Our experienced family members brought all the breakfast food, coffee, tea, marmalade, jam, and butter as well as plates, cups and silverware.  It was the best breakfast I had ever had.  The gentleman who managed the rest site would earn extra money by washing your dishes and his wife would watch your children while you ate.  We went to the overlook at the rest area while the manager washed our dishes for us to take with us.  At our first breakfast, the wife held and walked with our grandson while we ate.  It was a means for them to supplement their income.  At first I wasn’t sure how I felt about it – it was so different than here in the States.  Perhaps with South Africa’s apartheid history it made me feel a little uncomfortable.  I didn’t want to take advantage of these people however, I changed my mind and saw that it helped them and there are not many opportunities to earn money, particularly in the Kruger.  This was a theme that I also saw in Soweto near Johannesburg of people trying to earn extra money doing menial work. Something to continue thinking about.

sa woman

We would return to our bungalow around noon-ish and inevitability we would all take a nap after a little snacking.  After all, we had been up early in the morning.  We would head out again around 3:00 in the afternoon till about 5:30.  We’d come in and get ready for dinner.  Every night we had a braai with South African sausages (and I have no idea of what they are filled with), lamb chops, steaks, and chicken kabobs.  We certainly ate well.  What I found out on this trip is that South Africans love their meat and their meat is very good.

We would get up early in the morning.  Now, don’t groan but we would be up and out of the bungalow by 6:00 AM.  It would be cool/cold then since we went during the tail end of their winter.  Sweaters on, long pants but not a need for more than that.  The best way to dress was in layers.  We would find ourselves later in the morning and in the afternoon wearing short sleeve shirts and shorts!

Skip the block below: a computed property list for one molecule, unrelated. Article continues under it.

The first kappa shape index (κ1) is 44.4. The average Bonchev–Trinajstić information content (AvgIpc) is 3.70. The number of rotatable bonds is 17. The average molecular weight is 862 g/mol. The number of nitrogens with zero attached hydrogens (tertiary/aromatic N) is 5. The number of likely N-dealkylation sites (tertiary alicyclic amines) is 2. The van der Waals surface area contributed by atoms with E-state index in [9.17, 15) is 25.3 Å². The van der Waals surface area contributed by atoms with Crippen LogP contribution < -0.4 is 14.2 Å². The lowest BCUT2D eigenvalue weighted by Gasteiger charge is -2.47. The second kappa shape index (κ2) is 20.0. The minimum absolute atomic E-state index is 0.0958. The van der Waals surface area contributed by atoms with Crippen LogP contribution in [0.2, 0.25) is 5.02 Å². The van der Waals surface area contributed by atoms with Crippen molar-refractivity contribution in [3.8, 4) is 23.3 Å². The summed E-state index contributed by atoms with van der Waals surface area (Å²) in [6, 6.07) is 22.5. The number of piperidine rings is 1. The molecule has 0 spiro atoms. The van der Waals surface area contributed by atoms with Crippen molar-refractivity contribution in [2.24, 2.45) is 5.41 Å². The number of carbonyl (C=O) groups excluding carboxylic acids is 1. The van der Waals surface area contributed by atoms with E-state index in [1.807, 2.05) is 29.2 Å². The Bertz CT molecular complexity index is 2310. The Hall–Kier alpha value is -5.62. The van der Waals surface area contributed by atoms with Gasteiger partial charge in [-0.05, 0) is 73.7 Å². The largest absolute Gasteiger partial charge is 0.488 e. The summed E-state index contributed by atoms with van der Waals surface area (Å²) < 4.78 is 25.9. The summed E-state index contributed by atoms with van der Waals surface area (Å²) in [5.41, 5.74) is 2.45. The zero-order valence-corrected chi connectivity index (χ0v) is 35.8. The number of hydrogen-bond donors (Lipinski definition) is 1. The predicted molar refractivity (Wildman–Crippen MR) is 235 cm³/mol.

Within the park, there were eleven bird hides (we call them blinds) where you would walk into the structure and sit or lean against the slatted openings in the hide so you could observe the birds without them seeing you. You are encouraged to “be quiet” within the hide.  We were along a watering hole and there were many birds but also a crocodile.



When you are driving through the park, not only are you looking for the animals but also looking to find other cars that are pulled over wondering what they are seeing. Many times if you ask someone, they’ll tell you but if you want to be sneaky and see something that you want to keep to yourself, then when a car is approaching quickly open up a map and pretend you are looking at it. When they see you looking at the map, they’ll keep on driving thinking you are lost.  Sneaky but effective.

Some days you would see lots of animals; other days, not as many.  You needed to scan the horizon, look close to the roads and finally look for colors or movement that were a little out of place.  My daughter-in-law was fantastic in spotting animals, telling us stories about the animals that she learned from her parents as well as naming all the animals and birds that we saw.

If you don’t have a spotter like we had, you can sign-up at the reception center in each camp to go on a tour with a ranger.  You can even go on a night safari with them.  These are great opportunities if you want a safari like the locals.

I really enjoyed the local way and to be honest it was so much less expensive than going on a guided tour.  Of course with the guided tour, the rangers keep in communication with each other on their radio and will drive you over when something is spotted by another ranger.  Of course, I’ll talk about it when I write about our guided safari. If you are going to do a safari the local way be aware that you need to book about one year in advance – really.  You can book directly with the South African National Park Service.  Click here for the link.  The bungalow prices are considerably less expensive and much more authentic.  It is safe as well.  Consider having this kind of trip into the Kruger.


What a Trip We Had – Kruger Self Drive and Satara Rest Camp – Day 1, Part 6

What a Trip We Had – London, Part 1

What a Trip We Had – Uxolo Guest House, Johannesburg, Part 2

What a Trip We Had – Touring in Johannesburg, Part 3

What a Trip We Had – What I Packed, Part 4

What a Trip We Had – Kruger National Park, Part 5

We needed to be at our rest camp, Satara, before 6:00 PM when the gates close. We drove along the paved road leading to Satara seeing elephants, giraffes, wildebeest, Cape Buffalo, herds of impala, kudu, zebra and so much more.  I couldn’t believe how well these animals were hidden; they just blended in including the elephants and giraffes.  Hard to believe but true.